February 03, 2020

Getting ahead of the game in cell and gene therapy

By Cytiva

Successes in the clinic have placed many cell and gene therapies on an accelerated route to market. But unless developers consider, at an early stage, how they might produce their product at scale, they may run into problems with commercial manufacturing. Here, we present an article based on an interview with Carol Knevelman (Vice President, Head of Process R&D at Oxford Biomedica), who shared a case study on large scale lentiviral vector production at Cytiva’s “Bioprocess Days” event in May, 2019. Carol offers her advice for developing a futureproof commercial process.

Many cell and gene therapies are on an accelerated route to market – sometimes skipping phase III trials entirely. With early stage development so close to commercial launch, there’s little time to develop an appropriate manufacturing process for commercial supply. This can leave the commercial process looking rather different in terms of production modes and impurity profiles compared to the initial process, and this may necessitate lengthy bridging studies. Because of the fast track nature of these therapies, process knowledge can also be lacking, which can result in extended process characterization studies. All of these factors can delay time to market. Another problem is that the differences between European and American regulatory frameworks can be difficult to navigate.

In the current landscape, most of these therapies come from an academic research environment where, at the preclinical stage, many of the materials used are marked for research only, and are often undefined and uncontrolled. At the clinical stage, these materials must be replaced with GMP-grade materials where it can be difficult to find alternative suppliers or certified materials with equivalent properties. As you transition to GMP-grade materials, the risk associated with the process will decrease, but this will come with greater costs – especially with cell and gene therapies, where products can be priced at $0.5 million to $2.2 million per treatment. We found the complexity of the supply chain for our initial adherent process to be particularly challenging when moving into the clinical arena. Oxford Biomedica had 54 global suppliers for over 400 different components with this process – operating at varying temperatures. There were over 1000 line items required for each batch, which, as you can imagine, created considerable risk. This was considerably streamlined prior to process performance qualification.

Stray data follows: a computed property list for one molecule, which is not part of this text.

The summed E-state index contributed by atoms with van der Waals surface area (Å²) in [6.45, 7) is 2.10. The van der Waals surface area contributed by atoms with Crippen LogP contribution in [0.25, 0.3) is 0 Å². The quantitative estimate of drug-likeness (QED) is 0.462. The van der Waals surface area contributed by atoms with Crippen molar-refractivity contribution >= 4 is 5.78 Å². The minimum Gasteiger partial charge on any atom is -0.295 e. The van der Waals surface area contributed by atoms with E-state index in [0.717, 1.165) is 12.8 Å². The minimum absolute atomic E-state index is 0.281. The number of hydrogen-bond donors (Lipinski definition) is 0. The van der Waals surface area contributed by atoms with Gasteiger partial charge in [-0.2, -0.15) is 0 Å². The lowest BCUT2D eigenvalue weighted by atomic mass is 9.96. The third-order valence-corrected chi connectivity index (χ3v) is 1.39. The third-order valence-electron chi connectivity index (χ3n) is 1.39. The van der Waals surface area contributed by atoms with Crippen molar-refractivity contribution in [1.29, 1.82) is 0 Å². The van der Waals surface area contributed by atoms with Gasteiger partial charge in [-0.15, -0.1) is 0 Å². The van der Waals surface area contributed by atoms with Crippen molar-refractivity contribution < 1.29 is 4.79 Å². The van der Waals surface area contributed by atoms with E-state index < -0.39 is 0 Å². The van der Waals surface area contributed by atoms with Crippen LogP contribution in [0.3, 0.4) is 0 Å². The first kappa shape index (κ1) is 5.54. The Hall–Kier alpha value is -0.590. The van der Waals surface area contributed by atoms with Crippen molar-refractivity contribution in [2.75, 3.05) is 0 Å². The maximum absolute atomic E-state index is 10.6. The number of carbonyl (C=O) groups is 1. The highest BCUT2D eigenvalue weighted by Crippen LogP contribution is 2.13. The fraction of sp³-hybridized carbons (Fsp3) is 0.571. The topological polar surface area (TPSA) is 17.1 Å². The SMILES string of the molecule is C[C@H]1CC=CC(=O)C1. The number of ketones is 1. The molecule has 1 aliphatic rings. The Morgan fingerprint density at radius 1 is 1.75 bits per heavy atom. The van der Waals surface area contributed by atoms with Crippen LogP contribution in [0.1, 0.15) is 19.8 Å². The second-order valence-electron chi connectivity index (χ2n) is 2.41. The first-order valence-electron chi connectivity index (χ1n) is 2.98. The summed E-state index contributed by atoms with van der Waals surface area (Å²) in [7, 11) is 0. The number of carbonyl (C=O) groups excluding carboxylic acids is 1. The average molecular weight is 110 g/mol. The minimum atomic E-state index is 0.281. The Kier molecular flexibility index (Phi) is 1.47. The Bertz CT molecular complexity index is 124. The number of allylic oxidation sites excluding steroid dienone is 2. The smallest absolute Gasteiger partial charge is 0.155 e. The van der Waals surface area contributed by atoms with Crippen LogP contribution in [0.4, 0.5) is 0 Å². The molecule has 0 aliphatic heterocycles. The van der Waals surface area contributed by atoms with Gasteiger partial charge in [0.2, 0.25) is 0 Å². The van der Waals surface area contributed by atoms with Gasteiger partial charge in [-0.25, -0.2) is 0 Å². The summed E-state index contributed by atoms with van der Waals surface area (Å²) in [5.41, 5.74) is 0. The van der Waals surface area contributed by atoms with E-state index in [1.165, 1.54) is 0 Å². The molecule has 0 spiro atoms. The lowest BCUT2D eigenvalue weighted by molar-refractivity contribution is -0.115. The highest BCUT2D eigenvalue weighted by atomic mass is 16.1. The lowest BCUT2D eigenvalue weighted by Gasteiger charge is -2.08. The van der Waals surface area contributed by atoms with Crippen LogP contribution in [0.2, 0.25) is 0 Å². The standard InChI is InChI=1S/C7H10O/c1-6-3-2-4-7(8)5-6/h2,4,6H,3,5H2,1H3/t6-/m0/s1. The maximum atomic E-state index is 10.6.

Building a vector

Given the myriad challenges, how did we develop a workable manufacturing plan for a commercial process? Speaking from our experience in developing lentiviral vectors for cell and gene therapies, as well as working with companies to apply our technologies to their manufacturing processes, the first step to success involves understanding what is required for your therapy to succeed. For example, the therapeutic area will influence the amount of vector that needs to be made; programs that deliver therapies directly to the brain will have vastly lower volume requirements compared to therapies delivered to organs such as the liver or lungs.